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Why Weren't People Calling UConn a "Blue-Blood" Program Before This Week?

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With Connecticut's win over Kentucky for the National Championship on Monday, many in the sportsworld decided it was the appropriate time to identify the UConn Huskies as a basketball superpower. It was as if a loss in the title game would have somehow relegated them to "also-ran" status in the world of college basketball. Is that really fair? Maybe.

It has been claimed for years that there are "blue blood" programs in college basketball. What exactly does that mean? Google it and you probably won't find a consensus either. I guess I could consider a "blue blood" program to be one that nearly any coach in the country could take a job at without anyone blaming him for leaving his previous gig. As great as the Kansas job is, few outside of Lawrence struggled to understand why Roy Williams would leave for Chapel Hill. Marquette fans famously remember Tom Crean saying, "It's Indiana," when asked about why he left a successful Marquette program for the Hoosier state.

Indiana was Indiana when Tom Crean took the job, but is it still today? Twelve years removed from their last trip beyond the Sweet 16 and 27 years since their last national title, is it still the job it once was? Basketball is still king in Indiana, but a lot has changed since then, with other programs emerging both in the conference and even in the state. John Wooden is long gone from UCLA, but the Bruins still cling to the blue blood moniker, even though West Coast basketball has been on the decline since ESPN came along. Both programs have great coaches in place, but limited recent success and tons of pressure and expectations from a fanbase that remembers better days.

Duke, North Carolina, Kentucky and Kansas have the richest traditions, are always in the conversation and they've all won championships within the past ten years, so they're probably safely on the short list. To that list, I would also add Louisville and now Connecticut. They've also won championships in recent years and have all the other markings of an all-time top program- lots of alumni in the NBA, success under multiple coaches and a rich tradition.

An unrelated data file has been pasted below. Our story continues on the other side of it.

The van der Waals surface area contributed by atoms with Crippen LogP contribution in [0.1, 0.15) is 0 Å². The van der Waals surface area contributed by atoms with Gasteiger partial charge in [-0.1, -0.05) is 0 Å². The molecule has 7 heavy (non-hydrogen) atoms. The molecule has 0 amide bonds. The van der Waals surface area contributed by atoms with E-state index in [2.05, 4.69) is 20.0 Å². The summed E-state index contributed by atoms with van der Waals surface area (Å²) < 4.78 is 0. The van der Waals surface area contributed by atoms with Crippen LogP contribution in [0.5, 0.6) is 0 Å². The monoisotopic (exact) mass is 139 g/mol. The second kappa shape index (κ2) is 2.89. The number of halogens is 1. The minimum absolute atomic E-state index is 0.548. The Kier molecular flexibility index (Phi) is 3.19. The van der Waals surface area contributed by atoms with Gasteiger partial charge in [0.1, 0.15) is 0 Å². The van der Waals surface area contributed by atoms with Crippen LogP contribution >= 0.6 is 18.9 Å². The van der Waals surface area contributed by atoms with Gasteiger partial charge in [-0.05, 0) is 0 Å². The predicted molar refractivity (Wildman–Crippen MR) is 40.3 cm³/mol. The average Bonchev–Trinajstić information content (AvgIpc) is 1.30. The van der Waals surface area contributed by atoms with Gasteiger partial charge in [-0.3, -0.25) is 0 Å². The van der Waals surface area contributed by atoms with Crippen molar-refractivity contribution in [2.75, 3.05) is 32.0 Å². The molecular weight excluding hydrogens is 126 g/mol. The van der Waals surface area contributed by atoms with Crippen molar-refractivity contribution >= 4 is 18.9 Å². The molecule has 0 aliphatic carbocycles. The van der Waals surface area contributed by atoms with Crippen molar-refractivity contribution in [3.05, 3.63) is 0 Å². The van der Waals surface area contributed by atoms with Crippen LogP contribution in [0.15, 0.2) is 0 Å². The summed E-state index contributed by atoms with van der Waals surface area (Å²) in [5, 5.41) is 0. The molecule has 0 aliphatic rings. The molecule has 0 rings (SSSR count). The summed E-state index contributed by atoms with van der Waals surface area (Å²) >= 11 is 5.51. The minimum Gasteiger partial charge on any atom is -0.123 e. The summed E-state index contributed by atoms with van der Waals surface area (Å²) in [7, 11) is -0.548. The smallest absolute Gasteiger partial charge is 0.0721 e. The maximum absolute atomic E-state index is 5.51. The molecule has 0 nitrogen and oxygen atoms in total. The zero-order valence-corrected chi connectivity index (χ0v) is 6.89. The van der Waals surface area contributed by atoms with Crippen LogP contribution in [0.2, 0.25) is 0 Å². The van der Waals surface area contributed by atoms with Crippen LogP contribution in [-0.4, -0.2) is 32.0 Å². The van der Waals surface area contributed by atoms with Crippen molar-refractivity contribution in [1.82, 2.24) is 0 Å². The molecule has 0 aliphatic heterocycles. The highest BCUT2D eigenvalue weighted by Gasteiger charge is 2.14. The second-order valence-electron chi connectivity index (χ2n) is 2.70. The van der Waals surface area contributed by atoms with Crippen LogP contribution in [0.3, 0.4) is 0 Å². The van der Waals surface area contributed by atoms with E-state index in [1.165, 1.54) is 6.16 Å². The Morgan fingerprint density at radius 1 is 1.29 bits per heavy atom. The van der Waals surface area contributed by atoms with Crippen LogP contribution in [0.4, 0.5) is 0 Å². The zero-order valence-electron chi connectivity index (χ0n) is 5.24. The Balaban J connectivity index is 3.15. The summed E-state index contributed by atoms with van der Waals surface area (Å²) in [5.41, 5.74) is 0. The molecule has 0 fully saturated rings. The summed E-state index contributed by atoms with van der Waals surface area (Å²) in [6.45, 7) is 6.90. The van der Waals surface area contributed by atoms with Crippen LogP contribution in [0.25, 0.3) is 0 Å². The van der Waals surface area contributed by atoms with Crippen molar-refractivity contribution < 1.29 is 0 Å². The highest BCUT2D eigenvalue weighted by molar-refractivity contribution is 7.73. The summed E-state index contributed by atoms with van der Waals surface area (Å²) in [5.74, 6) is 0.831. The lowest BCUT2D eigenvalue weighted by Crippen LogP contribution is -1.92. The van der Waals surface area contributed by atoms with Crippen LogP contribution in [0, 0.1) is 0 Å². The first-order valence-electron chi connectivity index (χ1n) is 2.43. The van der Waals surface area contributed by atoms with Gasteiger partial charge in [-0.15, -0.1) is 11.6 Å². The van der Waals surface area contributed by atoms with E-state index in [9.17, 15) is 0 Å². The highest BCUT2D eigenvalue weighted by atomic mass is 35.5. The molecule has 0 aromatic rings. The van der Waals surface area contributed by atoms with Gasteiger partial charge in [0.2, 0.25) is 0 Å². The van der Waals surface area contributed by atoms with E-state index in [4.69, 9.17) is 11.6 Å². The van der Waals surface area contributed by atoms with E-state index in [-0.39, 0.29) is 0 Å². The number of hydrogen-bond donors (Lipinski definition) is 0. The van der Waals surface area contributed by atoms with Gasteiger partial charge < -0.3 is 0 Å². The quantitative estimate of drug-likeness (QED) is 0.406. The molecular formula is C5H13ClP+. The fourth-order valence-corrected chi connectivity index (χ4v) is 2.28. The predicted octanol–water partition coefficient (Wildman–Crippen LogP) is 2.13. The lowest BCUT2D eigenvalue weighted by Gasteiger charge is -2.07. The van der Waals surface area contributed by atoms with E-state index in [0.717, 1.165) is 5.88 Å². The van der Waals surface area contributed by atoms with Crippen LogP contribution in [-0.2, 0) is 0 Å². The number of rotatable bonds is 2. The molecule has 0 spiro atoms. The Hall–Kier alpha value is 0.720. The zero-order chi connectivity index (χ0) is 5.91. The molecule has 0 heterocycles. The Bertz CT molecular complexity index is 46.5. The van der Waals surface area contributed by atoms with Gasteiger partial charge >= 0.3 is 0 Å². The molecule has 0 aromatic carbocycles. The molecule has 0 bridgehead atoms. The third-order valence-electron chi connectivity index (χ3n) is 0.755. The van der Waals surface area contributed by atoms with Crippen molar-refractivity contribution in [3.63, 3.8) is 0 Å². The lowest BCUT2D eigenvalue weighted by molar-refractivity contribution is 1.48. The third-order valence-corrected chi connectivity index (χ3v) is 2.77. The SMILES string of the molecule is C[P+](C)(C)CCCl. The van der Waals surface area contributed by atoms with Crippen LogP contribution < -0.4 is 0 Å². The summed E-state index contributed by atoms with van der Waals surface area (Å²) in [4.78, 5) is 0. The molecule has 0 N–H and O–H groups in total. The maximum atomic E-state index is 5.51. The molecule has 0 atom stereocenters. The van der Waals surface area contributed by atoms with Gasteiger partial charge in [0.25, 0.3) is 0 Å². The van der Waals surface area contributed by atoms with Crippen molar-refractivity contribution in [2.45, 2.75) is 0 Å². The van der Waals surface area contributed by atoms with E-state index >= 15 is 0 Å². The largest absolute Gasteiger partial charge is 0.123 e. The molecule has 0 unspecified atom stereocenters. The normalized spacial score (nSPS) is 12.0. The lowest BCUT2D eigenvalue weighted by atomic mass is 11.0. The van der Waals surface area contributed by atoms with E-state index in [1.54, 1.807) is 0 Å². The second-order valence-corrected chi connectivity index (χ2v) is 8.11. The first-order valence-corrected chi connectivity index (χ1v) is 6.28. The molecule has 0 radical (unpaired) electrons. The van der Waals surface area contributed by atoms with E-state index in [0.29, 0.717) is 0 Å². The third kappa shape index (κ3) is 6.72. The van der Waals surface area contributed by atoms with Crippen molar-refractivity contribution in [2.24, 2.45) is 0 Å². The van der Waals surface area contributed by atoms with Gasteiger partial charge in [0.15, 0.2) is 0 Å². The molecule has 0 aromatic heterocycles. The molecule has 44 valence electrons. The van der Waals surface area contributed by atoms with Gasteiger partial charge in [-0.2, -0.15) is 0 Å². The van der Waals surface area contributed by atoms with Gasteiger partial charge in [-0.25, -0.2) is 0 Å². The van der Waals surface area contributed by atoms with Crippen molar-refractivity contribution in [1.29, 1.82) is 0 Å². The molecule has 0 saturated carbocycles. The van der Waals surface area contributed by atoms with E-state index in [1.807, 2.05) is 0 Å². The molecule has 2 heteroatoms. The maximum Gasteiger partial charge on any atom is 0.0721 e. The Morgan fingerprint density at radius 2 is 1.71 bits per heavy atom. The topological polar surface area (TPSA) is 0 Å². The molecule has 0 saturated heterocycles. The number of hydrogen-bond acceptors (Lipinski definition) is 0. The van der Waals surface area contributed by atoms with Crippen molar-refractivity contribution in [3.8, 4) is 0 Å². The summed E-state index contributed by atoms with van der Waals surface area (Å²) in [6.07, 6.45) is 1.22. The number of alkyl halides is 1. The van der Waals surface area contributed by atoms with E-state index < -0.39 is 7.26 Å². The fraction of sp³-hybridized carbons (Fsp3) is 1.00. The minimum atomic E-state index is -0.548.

Programs on the fringe would probably include Michigan State, Syracuse and Florida. While Michigan State has produced lots of pros, had success with more than once coach and deep runs in the tournament, their overall resume just doesn't stack up to the other schools ahead of them. Syracuse, while enormously successful over a long period of time, going back to Dave Bing, largely remains defined by Jim Boeheim and a single national championship. Florida has had incredible success under Billy Donovan, but they only have the two titles he won and never made the Final Four prior to 1994.

As I write this and think about UConn's legacy, it's safe to say up until this year, that program was defined by Jim Calhoun's success there. While Coach K has pretty much defined Duke basketball, when you're the most-successful coach of all time, you can elevate your program to that elite level. Calhoun will definitely be among the all-time greats, but the legacy of the UConn program changed when Kevin Ollie showed that someone else could continue the great tradition Calhoun created.

UConn has been producing some great NBA talent going back to Cliff Robinson at the start of Calhoun's tenure. They're also in that elite grouping of schools with a dozen or more NBA players on opening day rosters. The other familiar names are Kentucky (21), Duke (15), North Carolina (15), Kansas (14), Florida (12) and UCLA (12). Four championships in the past 15 years under two different coaches, 32 NCAA Tournament appearances and closing in on 1600 wins in school history. If they weren't considered one of the blue bloods before last weekend, they are now.